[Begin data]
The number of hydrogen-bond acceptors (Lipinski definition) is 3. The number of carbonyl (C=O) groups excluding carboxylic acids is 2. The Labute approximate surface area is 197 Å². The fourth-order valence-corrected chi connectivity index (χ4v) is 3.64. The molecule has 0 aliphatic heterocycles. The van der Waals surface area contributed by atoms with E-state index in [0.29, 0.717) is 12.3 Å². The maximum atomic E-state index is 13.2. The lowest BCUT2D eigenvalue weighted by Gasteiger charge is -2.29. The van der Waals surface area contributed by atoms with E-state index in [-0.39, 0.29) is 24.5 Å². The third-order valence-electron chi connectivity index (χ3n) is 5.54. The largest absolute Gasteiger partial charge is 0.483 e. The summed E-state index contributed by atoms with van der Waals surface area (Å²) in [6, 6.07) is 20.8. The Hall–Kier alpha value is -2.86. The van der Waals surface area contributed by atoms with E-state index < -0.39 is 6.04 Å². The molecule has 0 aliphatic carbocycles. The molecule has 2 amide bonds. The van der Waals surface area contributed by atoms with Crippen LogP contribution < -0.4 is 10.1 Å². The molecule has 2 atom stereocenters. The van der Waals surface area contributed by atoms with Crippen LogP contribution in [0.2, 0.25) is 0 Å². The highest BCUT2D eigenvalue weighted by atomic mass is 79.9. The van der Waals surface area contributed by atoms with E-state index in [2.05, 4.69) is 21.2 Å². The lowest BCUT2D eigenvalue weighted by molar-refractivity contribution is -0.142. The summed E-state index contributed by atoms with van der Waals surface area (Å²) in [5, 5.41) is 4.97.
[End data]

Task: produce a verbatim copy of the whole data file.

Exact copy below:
The number of hydrogen-bond acceptors (Lipinski definition) is 3. The number of carbonyl (C=O) groups excluding carboxylic acids is 2. The Labute approximate surface area is 197 Å². The fourth-order valence-corrected chi connectivity index (χ4v) is 3.64. The molecule has 0 aliphatic heterocycles. The van der Waals surface area contributed by atoms with E-state index in [0.29, 0.717) is 12.3 Å². The maximum atomic E-state index is 13.2. The lowest BCUT2D eigenvalue weighted by Gasteiger charge is -2.29. The van der Waals surface area contributed by atoms with E-state index in [-0.39, 0.29) is 24.5 Å². The third-order valence-electron chi connectivity index (χ3n) is 5.54. The largest absolute Gasteiger partial charge is 0.483 e. The summed E-state index contributed by atoms with van der Waals surface area (Å²) in [6, 6.07) is 20.8. The Hall–Kier alpha value is -2.86. The van der Waals surface area contributed by atoms with E-state index < -0.39 is 6.04 Å². The molecule has 0 aliphatic carbocycles. The molecule has 2 amide bonds. The van der Waals surface area contributed by atoms with Crippen LogP contribution < -0.4 is 10.1 Å². The molecule has 2 atom stereocenters. The van der Waals surface area contributed by atoms with Crippen LogP contribution in [0.2, 0.25) is 0 Å². The highest BCUT2D eigenvalue weighted by atomic mass is 79.9. The van der Waals surface area contributed by atoms with E-state index in [2.05, 4.69) is 21.2 Å². The lowest BCUT2D eigenvalue weighted by molar-refractivity contribution is -0.142. The summed E-state index contributed by atoms with van der Waals surface area (Å²) in [5, 5.41) is 4.97.